Raising my voice above the clamor, I called out, “Okay, you can start your ten minutes of freewriting NOW.”
Even in my rowdy, chaotic, feral-children-come-to-college afternoon class, that command settled them down. Heads bent over notebooks, and fingers tapped away on keyboards.
For the next ten minutes, the usual cacophony calmed down, and they focused on writing journals.
Asking them to keep journals at home would be a fool’s assignment. They can hardly get to the classroom with pants on. They’re so caught up in the drama of bad relationships, daycare that has failed them, parents who are addicts, boyfriends who grab them by the throats, getting “beat down” by their girlfriends, going out and buying “a 750” and nursing that huge bottle of liquor all day before attending math class in the evening, cars that veer into the ditch, “wiping butts for a living” in their home healthcare jobs, being handed a blunt by their pals who know they just got out of juvie…
they’re so caught up in figuring what a bad decision looks like
that I would never see a journal entry from any of them if it were assigned as homework. So, well, we do the journals in class. I time them. I tell them to go off on tangents, make shopping lists, draw me pictures–but to keep their hands moving for the entire ten minutes, no matter what. I describe the activity as a brain vomit and urge them to spew.
The results are mind-boggling: crazy, confusing, hilarious, amusing, informative, unfiltered.
And occasionally, as in the case of one of the best students in the class, a young woman who was thirty days sober when the semester began, a young woman who wrote her first paper about waking up in detox–not for the first time–and then being kept there for three days, until she was functional again, the results can be moving.
Here is what she wrote when given the prompt “I wish I had enough money to…”:
I wish I had enough money to live without having to pay off hospital bills and unhelpful therapy bills.
I wish I had enough money to buy clothes two times a year instead of once.
I wish I had enough money to find a physical activity I’m passionate about.
I wish I had enough money to have a car and maintain it.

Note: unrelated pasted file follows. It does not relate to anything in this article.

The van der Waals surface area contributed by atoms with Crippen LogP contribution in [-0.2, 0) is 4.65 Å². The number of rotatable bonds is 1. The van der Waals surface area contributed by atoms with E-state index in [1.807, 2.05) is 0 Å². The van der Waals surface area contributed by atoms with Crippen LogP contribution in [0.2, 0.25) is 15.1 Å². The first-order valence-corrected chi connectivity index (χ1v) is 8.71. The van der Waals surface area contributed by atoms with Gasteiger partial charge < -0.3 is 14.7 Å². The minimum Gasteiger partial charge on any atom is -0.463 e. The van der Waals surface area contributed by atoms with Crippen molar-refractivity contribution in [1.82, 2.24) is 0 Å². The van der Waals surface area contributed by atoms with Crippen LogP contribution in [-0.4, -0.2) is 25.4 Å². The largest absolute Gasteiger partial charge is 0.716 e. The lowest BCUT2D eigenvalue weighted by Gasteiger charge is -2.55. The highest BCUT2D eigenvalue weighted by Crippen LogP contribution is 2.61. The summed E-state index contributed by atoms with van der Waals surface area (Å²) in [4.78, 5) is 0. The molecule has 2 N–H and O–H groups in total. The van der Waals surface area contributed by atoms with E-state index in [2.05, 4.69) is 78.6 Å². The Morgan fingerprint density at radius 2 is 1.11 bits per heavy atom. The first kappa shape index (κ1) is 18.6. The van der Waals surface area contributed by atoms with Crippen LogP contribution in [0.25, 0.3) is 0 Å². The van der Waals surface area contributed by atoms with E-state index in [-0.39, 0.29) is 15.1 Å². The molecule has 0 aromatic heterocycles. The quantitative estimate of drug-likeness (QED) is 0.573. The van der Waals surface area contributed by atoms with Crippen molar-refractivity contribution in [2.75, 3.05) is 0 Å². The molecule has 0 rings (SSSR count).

I wish I had enough money to see a therapist more often.
I wish I had enough money to take a vacation to California every year or two or three. I would love to go every summer.
I wish I had enough money to get my natural hair color back.
I wish I had enough money to adopt a lot of animals and feed them and take care of them.
I wish I had enough money so my mom and I would not have debt.
I wish I had enough money to change things.
I wish I had enough money to always have bread and milk at my house.
I, her teacher, wish all of these things for her, too. I wish and hope that a college education makes all of those things possible
and changes all of her everythings forever.
She’s why I can walk into that classroom every day. The toughest of the lot–the dealer, the pimp, the ones with guns in their backpacks–stopped coming. The ones who relied on smooth patter and attempts at charm instead of effort stopped coming. The ones who couldn’t fight the urge for heroin, whose parents called the college, frantic to know their child’s whereabouts, stopped coming.
But this self-described “drunk,” she’s in the classroom every single period. She and the blonde identical twins in the back row almost came to blows one day. To this young woman’s credit, they managed to keep their annoyances verbal and reined in their tendencies toward the physical. This gifted “drunk” finally offered the olive branch of “I’m sorry if I came off as bitchy, but you two just have to shut up sometimes,” and we called that détente.
This gifted “drunk” has been a delight of my semester. Always, she should have bread and milk in her house.
We all should.
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